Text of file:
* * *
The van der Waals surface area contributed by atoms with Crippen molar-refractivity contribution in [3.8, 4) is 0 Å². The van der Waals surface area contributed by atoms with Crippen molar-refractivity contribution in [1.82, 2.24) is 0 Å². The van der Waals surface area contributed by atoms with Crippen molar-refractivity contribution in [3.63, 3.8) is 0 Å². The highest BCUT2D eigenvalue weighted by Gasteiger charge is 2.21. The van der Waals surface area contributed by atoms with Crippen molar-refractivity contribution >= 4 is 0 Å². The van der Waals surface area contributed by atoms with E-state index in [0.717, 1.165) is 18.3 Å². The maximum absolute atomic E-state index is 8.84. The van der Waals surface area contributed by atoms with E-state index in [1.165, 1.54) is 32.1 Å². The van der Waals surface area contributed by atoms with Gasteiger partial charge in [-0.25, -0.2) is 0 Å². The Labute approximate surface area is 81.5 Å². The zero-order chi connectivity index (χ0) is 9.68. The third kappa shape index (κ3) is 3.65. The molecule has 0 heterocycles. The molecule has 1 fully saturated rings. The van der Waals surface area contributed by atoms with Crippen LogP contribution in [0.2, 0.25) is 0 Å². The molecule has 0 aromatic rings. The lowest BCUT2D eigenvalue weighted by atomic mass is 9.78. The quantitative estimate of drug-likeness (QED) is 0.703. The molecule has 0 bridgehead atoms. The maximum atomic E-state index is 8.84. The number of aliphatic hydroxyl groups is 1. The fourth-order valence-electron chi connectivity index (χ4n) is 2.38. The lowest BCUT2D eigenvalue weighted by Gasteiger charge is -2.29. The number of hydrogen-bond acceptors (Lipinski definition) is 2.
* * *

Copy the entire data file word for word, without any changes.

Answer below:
The van der Waals surface area contributed by atoms with Crippen molar-refractivity contribution in [3.8, 4) is 0 Å². The van der Waals surface area contributed by atoms with Crippen molar-refractivity contribution in [1.82, 2.24) is 0 Å². The van der Waals surface area contributed by atoms with Crippen molar-refractivity contribution in [3.63, 3.8) is 0 Å². The highest BCUT2D eigenvalue weighted by Gasteiger charge is 2.21. The van der Waals surface area contributed by atoms with Crippen molar-refractivity contribution >= 4 is 0 Å². The van der Waals surface area contributed by atoms with E-state index in [0.717, 1.165) is 18.3 Å². The maximum absolute atomic E-state index is 8.84. The van der Waals surface area contributed by atoms with E-state index in [1.165, 1.54) is 32.1 Å². The van der Waals surface area contributed by atoms with Gasteiger partial charge in [-0.25, -0.2) is 0 Å². The Labute approximate surface area is 81.5 Å². The zero-order chi connectivity index (χ0) is 9.68. The third kappa shape index (κ3) is 3.65. The molecule has 0 heterocycles. The molecule has 1 fully saturated rings. The van der Waals surface area contributed by atoms with Crippen LogP contribution in [0.2, 0.25) is 0 Å². The molecule has 0 aromatic rings. The lowest BCUT2D eigenvalue weighted by atomic mass is 9.78. The quantitative estimate of drug-likeness (QED) is 0.703. The molecule has 0 bridgehead atoms. The maximum atomic E-state index is 8.84. The number of aliphatic hydroxyl groups is 1. The fourth-order valence-electron chi connectivity index (χ4n) is 2.38. The lowest BCUT2D eigenvalue weighted by Gasteiger charge is -2.29. The number of hydrogen-bond acceptors (Lipinski definition) is 2.